Legal firms predict cut in tribunals

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Fewer employment tribunal cases will be brought against businesses in Scotland, lawyers predicted today, as a controversial shake-up of the claims system came into force.

However, trade unions were expected to lead protests against the changes, which will see employees having to pay up to £1,200 to have cases of unfair dismissal and discrimination heard.

Unite said it would pay legal fees for its members. The GMB was due to stage a protest outside an employment tribunal in central London.

Kim Pattullo, head of the employment team in Scotland for law firm HBJ Gateley, said the new legislation, which will affect businesses on both sides of the Border, was likely to lead to a fall in the number of tribunals.

“A huge amount of time and effort is currently wasted each year as HR departments across the country deal with what turn out to be groundless tribunal claims,” she said.

“The changes should help ensure that legitimate claims are dealt with effectively and in a timely manner.

“The tribunal service has been under a huge amount of pressure in recent years and spurious claims cost the government, and Scottish businesses, a huge amount of money every year.”

Claims presented from today will be subject to a fee, which will vary depending on the nature of the case brought. While simple claims will require a fee of £160, complex ones dealing with unfair dismissal or discrimination may attract an “issue fee” of £250 plus a hearing fee of £950.

Eilidh Wiseman, a partner in the employment team at legal firm Dundas & Wilson, said the overhaul had the potential to cut out unwarranted claims.

“I believe anything which helps reduce frivolous claims and speeds up the tribunal system will be welcomed by employers,” she said.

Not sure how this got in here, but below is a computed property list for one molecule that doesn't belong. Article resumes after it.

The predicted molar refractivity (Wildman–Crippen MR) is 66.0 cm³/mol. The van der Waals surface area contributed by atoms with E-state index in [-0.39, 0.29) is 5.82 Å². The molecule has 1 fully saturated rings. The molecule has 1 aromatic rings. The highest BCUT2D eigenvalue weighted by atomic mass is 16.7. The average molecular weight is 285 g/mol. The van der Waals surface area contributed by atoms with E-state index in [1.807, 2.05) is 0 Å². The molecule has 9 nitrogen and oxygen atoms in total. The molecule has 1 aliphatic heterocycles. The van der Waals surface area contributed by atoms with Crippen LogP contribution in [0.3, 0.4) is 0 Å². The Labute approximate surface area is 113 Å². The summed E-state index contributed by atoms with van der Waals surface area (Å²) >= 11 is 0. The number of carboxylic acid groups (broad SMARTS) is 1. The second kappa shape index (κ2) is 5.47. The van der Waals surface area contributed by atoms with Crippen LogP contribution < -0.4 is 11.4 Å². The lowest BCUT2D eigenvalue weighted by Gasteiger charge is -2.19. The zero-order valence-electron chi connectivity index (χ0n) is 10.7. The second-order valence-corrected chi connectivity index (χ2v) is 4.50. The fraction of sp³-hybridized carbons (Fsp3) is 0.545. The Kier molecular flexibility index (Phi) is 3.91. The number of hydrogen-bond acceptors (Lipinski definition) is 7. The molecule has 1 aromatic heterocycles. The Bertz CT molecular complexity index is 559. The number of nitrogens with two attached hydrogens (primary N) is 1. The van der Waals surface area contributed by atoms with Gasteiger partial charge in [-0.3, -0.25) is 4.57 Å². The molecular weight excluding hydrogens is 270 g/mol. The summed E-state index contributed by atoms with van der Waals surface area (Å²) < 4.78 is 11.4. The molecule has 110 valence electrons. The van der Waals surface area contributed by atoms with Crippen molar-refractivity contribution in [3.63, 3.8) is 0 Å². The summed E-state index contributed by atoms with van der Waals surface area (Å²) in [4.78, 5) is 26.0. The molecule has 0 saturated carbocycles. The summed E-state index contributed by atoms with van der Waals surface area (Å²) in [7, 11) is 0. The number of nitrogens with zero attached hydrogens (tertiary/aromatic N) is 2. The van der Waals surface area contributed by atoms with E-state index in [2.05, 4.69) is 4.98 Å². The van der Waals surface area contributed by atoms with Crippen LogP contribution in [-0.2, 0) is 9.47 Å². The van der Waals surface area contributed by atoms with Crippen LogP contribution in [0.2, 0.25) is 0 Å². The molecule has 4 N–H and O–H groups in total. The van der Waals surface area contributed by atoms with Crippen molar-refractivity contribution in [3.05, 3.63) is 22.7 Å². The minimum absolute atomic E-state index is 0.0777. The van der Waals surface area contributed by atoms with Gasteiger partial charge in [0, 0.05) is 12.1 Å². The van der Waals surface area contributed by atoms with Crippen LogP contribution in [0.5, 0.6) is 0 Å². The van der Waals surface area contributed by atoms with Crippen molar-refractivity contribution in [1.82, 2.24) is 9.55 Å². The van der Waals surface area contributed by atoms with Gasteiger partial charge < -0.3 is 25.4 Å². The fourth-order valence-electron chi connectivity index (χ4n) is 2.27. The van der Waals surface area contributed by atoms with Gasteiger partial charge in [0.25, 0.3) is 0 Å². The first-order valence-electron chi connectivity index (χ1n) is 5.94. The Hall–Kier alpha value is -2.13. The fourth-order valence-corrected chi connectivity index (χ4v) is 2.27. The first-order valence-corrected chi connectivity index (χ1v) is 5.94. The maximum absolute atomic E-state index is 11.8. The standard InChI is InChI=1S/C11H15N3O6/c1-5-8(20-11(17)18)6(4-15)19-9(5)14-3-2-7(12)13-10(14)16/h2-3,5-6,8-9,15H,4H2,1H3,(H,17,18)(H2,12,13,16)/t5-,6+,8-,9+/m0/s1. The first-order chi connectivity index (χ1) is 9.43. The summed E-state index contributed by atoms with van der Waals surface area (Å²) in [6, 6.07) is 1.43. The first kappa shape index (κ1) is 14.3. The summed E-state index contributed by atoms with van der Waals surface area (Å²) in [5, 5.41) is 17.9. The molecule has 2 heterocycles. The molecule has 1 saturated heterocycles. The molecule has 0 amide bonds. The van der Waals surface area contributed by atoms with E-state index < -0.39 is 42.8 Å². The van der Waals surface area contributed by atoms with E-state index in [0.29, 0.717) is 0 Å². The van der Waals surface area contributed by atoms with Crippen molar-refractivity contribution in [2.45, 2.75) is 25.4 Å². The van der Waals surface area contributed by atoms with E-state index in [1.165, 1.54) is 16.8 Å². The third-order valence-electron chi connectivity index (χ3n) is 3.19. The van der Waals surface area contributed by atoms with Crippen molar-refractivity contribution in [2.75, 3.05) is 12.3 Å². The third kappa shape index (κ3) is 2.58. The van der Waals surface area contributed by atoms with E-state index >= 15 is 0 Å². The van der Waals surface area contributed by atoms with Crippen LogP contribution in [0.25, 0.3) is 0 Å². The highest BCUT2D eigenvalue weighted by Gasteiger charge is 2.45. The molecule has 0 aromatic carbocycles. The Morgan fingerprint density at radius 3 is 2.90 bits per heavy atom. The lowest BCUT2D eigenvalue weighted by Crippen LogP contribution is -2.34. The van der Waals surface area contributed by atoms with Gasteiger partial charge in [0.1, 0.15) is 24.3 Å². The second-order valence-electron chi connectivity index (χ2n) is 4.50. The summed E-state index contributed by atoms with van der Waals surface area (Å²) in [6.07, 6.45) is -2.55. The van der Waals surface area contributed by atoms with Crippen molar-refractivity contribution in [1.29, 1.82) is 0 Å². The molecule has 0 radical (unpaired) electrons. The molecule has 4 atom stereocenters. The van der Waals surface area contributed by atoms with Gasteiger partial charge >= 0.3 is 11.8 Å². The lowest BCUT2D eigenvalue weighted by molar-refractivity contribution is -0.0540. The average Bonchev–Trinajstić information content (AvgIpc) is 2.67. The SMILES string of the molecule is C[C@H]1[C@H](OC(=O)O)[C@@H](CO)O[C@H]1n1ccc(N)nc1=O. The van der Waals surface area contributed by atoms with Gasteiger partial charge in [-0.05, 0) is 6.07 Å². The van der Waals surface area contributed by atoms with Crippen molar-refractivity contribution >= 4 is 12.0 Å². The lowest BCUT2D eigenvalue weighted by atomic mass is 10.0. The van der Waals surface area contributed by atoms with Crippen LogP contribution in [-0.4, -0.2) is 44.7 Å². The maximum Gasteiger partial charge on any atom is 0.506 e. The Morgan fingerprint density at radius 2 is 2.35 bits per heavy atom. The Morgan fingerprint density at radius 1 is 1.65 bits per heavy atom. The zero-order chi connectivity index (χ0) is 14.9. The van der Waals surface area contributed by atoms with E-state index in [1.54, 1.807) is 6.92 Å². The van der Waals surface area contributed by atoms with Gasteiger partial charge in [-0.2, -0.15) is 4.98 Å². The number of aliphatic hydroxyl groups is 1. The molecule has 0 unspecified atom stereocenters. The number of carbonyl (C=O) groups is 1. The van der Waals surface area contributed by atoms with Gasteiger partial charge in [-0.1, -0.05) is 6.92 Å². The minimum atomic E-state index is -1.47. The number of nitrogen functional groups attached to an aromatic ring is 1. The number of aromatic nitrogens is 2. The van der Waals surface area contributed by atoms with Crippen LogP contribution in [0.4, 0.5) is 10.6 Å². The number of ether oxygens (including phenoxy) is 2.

“Although fees may act as a deterrent, they should not affect those who are low paid. A new system will be introduced for those who cannot afford the fees to have those waived or reduced. 
A successful claimant should also expect any fee to be paid back as part of any settlement.”

She said the new system could trigger a rise in the value of settlement offers for low-value claims, saying: “Offering £500 as an economic offer to settle is not likely to be attractive to a claimant who has paid £1,200 to bring a claim.”

A number of other changes to UK employment law, including rules to speed up the process of employment tribunals, will also come into play.

Wiseman said: “The good news for employers is that one of the other changes introduced will see a cap on claims for unfair dismissal.

“Currently the cap is £74,200, but from 29 July, the cap will be the lower of £74,200 or one year’s salary.

“This is a welcome change, as it helps manage employees’ expectations when bringing a claim and provides greater certainty to employers when negotiating any claim.”

But Unite general secretary Len McCluskey said: “What we are seeing today is injustice writ large as this worker-bashing government takes a sledgehammer to workers’ rights – this is a throwback to Victorian times.

“Seeking redress for unfair dismissal and discrimination and other injustices in the workplace is a fundamental human right – but now ministers are putting up insurmountable financial hurdles for working people in pursuit of justice.

“We estimate that this will affect 150,000 workers a year. This is not an aid to economic recovery, but a means to keep working people frightened and insecure.”